People often ignore mental health issues simply because of the fact they can’t see them the way they can see physical health. It’s easy to push something aside that’s not visible to the eye. Yet, it’s a dangerous way to think.
According to NAMI, the National Alliance on Mental Illness, about 1 in 5 adults in the U.S. experience mental illness each year. These illnesses include depression, anxiety disorder, panic disorder, schizophrenia, obsessive-compulsive disorder, post-traumatic stress disorder, bipolar disorder, and more.
20% of youth ages 13-to-18 live with a mental health condition.
Kids and teens who seek help for their mental health problems usually spend 8-10 years suffering before seeking that help.
Suicide is the third leading cause of death in youth ages 10-to-24, and the tenth leading cause of death for all Americans.
Depression is the #1 cause of disability worldwide.
About 60% of adults with mental illnesses don’t receive any help in a given year.
Need I go on? I think you get the idea. It’s also important to take note that these numbers are predicted to be much less than what they would be if more people spoke up about their conditions. That is, if the stigma around these conditions wasn’t so negative.
People don’t like to talk about mental illness. People like to say it’s not a big deal. People even like to say it doesn’t exist. If you're one of those people, get rid of that mindset. I can say with confidence that, most likely, everyone reading this either struggles with a mental health issue or knows someone who does. It’s so prevalent, and ignoring it will just make it worse.
Physical health is so tangible. If you break your arm, you get an x-ray, and you see the broken bone in front of you. If you’re depressed, people basically have to take your word for it. Some people aren’t willing to do that.
The mentally ill are often forced to be involved in things that fuel their conditions. About 20% of adults in the U.S. suffer from anxiety disorders, some of the most common mental health issues. People with these disorders, particularly students, often have to partake in activities that make it worse.
As I always used to say, someone with a broken leg doesn’t have to participate in gym class, but someone with social anxiety disorder is forced to do a presentation. It doesn’t make much sense to me. In actuality, these two things aren’t very different at all.
Physical health, of course, is extremely important. If you didn't have that, it'd probably be pretty hard to have mental health in the first place. I’m just saying that physical health and mental health should be seen as equals. In order to be healthy, we need to have both our physical health and mental health intact. It’s a package deal. In a way, they really are equal, because mental health deals with the brain, and is that not part of our physical makeup?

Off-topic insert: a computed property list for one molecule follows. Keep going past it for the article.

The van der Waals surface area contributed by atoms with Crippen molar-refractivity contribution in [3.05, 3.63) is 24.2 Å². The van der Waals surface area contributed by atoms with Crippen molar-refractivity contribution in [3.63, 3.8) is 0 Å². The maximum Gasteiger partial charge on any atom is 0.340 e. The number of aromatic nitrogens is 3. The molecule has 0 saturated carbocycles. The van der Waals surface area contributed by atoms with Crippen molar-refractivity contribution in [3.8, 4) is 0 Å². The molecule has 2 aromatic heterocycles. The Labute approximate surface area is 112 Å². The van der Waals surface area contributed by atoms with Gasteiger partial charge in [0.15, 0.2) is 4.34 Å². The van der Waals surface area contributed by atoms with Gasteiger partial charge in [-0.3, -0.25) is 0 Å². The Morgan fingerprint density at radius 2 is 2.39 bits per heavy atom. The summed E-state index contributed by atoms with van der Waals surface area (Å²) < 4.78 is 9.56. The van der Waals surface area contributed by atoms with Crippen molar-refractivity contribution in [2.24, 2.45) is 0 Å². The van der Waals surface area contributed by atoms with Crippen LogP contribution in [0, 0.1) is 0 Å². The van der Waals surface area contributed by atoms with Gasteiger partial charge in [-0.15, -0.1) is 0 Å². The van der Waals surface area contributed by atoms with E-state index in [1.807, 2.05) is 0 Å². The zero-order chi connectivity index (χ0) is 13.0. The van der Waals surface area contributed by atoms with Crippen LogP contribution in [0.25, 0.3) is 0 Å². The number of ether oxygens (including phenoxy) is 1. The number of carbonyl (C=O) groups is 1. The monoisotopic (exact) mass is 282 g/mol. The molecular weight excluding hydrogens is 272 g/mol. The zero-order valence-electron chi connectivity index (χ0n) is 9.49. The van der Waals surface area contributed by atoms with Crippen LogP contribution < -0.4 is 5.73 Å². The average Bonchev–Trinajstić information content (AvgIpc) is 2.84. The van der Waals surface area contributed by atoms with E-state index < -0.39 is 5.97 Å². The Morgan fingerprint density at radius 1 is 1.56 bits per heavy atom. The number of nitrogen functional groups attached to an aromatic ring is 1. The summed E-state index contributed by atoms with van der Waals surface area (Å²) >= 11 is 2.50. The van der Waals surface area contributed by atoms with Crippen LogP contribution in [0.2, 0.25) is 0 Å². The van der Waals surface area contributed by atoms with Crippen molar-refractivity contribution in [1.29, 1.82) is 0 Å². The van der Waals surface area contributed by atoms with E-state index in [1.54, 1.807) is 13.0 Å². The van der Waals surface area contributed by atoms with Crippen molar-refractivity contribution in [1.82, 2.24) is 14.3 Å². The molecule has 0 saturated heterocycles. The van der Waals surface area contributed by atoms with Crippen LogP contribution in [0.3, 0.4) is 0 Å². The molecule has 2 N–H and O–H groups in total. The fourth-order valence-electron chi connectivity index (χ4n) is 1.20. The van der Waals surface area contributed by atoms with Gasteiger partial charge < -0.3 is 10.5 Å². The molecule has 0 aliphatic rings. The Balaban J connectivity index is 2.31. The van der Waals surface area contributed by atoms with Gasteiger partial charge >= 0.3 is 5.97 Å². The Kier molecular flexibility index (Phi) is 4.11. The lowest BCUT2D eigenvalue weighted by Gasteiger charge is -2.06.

I encourage everyone reading this to be more mindful of signs of mental health problems, and to be there for those who are suffering. These signs include noticeable withdrawal from normal activities, self-harm, risky behaviors, drastic changes in eating or sleeping habits, and much more. Click here for more information.
If you are suffering, yourself, it can be tempting to keep everything inside. It’s an easy thing to hide from others, but that’s not a smart decision. People need to be aware of what you’re going through, in order to be there for you and to help you. It’s nothing to be ashamed of.
I want to live in a world where the mind isn’t strong enough to make people want to give up on themselves. I want to live in a world where no one has to constantly fight for their own life, especially from something as relentless as a mental illness.
I want to live in a world where people aren’t afraid to get help for something that is completely out of their control. A world where we treat mental conditions just as we treat physical conditions, with the same frequency and importance.
If we acknowledge the significance of mental health I believe one day this world, that I dream of, can exist.
You never know when a mental health problem might arise. Here are some important sources to take note of:
National Suicide Prevention Lifeline: 800-273-TALK (8255). On this line, you can talk with a trained crisis counselor 24/7. You can call this number whether you are considering suicide or not.Crisis Text Line: Text NAMI to 741-741. This service will connect you with a trained crisis counselor for free support available 24/7. Being able to use text messaging for support is a unique and convenient source to have.